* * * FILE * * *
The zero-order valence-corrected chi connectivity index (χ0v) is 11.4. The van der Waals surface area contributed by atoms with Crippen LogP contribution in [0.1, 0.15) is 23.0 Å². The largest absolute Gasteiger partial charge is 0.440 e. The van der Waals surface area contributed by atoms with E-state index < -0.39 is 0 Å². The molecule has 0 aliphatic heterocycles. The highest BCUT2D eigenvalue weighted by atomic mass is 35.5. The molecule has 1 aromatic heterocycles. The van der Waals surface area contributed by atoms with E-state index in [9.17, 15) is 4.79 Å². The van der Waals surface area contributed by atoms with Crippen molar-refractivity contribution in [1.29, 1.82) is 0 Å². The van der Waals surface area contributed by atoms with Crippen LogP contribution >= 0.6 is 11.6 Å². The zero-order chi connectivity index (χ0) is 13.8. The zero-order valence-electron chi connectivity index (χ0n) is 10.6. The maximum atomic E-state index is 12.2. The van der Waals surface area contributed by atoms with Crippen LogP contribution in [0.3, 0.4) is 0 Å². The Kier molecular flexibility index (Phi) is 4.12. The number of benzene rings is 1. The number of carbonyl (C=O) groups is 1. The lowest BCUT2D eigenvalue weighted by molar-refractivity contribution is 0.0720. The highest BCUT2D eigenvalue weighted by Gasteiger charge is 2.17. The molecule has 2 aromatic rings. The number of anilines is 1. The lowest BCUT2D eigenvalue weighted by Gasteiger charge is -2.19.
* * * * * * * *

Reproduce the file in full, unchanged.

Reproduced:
The zero-order valence-corrected chi connectivity index (χ0v) is 11.4. The van der Waals surface area contributed by atoms with Crippen LogP contribution in [0.1, 0.15) is 23.0 Å². The largest absolute Gasteiger partial charge is 0.440 e. The van der Waals surface area contributed by atoms with E-state index < -0.39 is 0 Å². The molecule has 0 aliphatic heterocycles. The highest BCUT2D eigenvalue weighted by atomic mass is 35.5. The molecule has 1 aromatic heterocycles. The van der Waals surface area contributed by atoms with E-state index in [9.17, 15) is 4.79 Å². The van der Waals surface area contributed by atoms with Crippen molar-refractivity contribution in [1.29, 1.82) is 0 Å². The van der Waals surface area contributed by atoms with Crippen LogP contribution >= 0.6 is 11.6 Å². The zero-order chi connectivity index (χ0) is 13.8. The zero-order valence-electron chi connectivity index (χ0n) is 10.6. The maximum atomic E-state index is 12.2. The van der Waals surface area contributed by atoms with Crippen LogP contribution in [0.3, 0.4) is 0 Å². The Kier molecular flexibility index (Phi) is 4.12. The number of benzene rings is 1. The number of carbonyl (C=O) groups is 1. The lowest BCUT2D eigenvalue weighted by molar-refractivity contribution is 0.0720. The highest BCUT2D eigenvalue weighted by Gasteiger charge is 2.17. The molecule has 2 aromatic rings. The number of anilines is 1. The lowest BCUT2D eigenvalue weighted by Gasteiger charge is -2.19.